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The Impact of Cochlear Implantation on Speech Understanding, Subjective Hearing Performance, and Tinnitus Perception in Patients with Unilateral Severe to Profound Hearing Loss

Contributor(s): Dayse Ta´vora-Vieira.
Material type: ArticleArticleSubject(s): Cochlear implantation | Deaf adults | Hearing loss | TinnitusOnline resources: Click here to access online In: Otology & Neurotology 2015Abstract: This study aimed to determine the impact of cochlear implantation on speech understanding in noise, subjective perception of hearing, and tinnitus perception of adult patients with unilateral severe to profound hearing loss and to investigate whether duration of deafness and age at implantation would influence the outcomes. In addition, this article describes the auditory training protocol used for unilaterally deaf patients. Design: This is a prospective study of subjects undergoing cochlear implantation for unilateral deafnesswith orwithout associated tinnitus. Methods: Speech perception in noise was tested using the Bamford-Kowal-Bench speech-in-noise test presented at 65 dB SPL. The Speech, Spatial, and Qualities of Hearing Scale and the Abbreviated Profile of Hearing Aid Benefit were used to evaluate the subjective perception of hearing with a cochlear implant and quality of life. Tinnitus disturbance wasmeasured using the Tinnitus Reaction Questionnaire. Data were collected before cochlear implantation and 3, 6, 12, and 24 months after implantation.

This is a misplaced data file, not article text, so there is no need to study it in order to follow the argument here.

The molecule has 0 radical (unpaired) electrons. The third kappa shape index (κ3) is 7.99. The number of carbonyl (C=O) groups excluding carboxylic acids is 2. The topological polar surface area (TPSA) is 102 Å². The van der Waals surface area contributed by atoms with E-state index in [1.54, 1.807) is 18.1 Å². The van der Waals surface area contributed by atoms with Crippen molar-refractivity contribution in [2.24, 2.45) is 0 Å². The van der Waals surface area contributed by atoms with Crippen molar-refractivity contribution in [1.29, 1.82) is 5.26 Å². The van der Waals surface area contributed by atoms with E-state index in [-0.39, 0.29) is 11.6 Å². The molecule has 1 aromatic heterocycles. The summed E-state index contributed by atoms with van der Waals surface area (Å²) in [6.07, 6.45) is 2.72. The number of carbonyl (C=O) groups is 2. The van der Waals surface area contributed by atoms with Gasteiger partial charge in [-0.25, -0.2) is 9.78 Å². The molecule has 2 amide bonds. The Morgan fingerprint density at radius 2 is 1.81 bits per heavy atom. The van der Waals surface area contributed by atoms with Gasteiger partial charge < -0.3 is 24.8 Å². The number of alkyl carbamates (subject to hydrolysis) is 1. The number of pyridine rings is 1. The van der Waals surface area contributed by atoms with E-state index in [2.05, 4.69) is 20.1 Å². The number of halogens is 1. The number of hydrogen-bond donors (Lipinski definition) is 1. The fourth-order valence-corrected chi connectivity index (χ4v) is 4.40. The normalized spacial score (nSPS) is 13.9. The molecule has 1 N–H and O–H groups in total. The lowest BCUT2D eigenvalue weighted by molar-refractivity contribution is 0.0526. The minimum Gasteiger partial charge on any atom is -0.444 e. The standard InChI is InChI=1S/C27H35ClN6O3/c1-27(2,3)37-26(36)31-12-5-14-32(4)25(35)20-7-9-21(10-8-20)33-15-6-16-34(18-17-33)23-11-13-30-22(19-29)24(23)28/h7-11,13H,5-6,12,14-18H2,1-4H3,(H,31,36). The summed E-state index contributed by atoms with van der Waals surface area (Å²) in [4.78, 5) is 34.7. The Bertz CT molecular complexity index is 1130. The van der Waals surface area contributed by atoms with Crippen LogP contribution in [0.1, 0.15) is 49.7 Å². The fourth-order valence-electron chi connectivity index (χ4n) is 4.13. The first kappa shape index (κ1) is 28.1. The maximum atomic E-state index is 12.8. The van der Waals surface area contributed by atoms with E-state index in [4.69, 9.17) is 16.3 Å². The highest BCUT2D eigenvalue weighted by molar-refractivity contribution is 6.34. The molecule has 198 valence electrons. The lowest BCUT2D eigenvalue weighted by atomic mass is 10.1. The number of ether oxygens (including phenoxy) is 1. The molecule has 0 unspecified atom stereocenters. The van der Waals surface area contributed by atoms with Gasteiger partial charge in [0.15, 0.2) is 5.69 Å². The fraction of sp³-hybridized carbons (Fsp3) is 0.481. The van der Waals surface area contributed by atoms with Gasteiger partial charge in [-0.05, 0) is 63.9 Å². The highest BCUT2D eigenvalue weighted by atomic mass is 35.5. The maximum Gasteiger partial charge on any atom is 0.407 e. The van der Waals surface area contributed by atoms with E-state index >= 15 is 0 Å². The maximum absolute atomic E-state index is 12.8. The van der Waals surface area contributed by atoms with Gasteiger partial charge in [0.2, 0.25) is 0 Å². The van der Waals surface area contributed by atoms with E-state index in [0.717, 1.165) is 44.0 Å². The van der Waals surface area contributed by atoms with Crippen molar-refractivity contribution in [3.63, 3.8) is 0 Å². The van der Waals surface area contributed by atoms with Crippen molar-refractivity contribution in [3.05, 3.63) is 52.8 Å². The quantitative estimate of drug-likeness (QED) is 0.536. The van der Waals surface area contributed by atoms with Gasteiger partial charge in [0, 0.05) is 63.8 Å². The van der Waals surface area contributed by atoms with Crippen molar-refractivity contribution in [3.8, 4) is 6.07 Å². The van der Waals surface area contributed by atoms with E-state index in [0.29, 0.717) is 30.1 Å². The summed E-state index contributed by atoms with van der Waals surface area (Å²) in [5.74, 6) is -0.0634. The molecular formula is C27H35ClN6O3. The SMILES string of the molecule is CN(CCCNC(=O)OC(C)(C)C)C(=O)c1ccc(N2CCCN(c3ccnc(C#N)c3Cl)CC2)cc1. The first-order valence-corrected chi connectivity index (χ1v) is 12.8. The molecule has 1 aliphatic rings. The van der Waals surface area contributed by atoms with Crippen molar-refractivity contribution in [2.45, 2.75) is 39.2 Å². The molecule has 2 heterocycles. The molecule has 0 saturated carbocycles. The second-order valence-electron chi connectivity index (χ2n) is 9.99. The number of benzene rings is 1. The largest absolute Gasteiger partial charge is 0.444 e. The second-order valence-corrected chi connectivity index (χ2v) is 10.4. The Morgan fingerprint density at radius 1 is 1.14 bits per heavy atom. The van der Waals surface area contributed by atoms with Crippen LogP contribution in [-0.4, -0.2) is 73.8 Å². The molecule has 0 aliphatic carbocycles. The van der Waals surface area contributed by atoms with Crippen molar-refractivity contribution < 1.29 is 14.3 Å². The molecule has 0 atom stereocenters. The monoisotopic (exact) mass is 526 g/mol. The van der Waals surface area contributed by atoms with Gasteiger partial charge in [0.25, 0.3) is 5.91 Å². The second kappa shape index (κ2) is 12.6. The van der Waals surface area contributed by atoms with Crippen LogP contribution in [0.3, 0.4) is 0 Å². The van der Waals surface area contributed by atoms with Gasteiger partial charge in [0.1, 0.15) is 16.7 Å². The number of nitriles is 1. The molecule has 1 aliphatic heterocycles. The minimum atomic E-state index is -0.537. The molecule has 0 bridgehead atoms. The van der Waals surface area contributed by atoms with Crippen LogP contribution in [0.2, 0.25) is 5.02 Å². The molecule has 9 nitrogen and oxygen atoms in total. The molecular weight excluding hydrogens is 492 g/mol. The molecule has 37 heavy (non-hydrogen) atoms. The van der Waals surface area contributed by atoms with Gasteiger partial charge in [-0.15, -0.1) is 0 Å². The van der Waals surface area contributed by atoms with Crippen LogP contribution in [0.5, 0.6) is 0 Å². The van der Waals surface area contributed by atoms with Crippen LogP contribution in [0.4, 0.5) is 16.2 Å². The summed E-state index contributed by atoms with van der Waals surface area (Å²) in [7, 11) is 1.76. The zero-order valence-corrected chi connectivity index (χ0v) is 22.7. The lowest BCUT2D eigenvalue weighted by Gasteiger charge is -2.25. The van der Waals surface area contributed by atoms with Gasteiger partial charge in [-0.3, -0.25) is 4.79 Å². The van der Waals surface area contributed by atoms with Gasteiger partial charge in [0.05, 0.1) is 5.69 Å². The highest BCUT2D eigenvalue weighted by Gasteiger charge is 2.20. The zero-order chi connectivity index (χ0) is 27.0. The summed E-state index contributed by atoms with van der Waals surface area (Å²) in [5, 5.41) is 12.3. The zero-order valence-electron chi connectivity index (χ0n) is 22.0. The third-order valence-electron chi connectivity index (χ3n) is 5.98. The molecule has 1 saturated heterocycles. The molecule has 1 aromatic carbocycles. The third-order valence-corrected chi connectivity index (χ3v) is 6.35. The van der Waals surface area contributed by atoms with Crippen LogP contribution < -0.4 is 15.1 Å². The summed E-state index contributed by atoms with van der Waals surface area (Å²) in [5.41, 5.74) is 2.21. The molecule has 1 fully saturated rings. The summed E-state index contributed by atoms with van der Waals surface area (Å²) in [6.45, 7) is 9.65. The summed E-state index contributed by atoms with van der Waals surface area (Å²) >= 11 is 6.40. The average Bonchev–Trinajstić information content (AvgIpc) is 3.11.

List(s) this item appears in: Hearing Loss - Journal artices
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This study aimed to determine the impact of cochlear
implantation on speech understanding in noise, subjective
perception of hearing, and tinnitus perception of adult patients
with unilateral severe to profound hearing loss and to investigate
whether duration of deafness and age at implantation would
influence the outcomes. In addition, this article describes the
auditory training protocol used for unilaterally deaf patients.
Design: This is a prospective study of subjects undergoing cochlear
implantation for unilateral deafnesswith orwithout associated tinnitus.
Methods: Speech perception in noise was tested using the
Bamford-Kowal-Bench speech-in-noise test presented at 65 dB
SPL. The Speech, Spatial, and Qualities of Hearing Scale and the
Abbreviated Profile of Hearing Aid Benefit were used to evaluate
the subjective perception of hearing with a cochlear implant and
quality of life. Tinnitus disturbance wasmeasured using the Tinnitus
Reaction Questionnaire. Data were collected before cochlear
implantation and 3, 6, 12, and 24 months after implantation.

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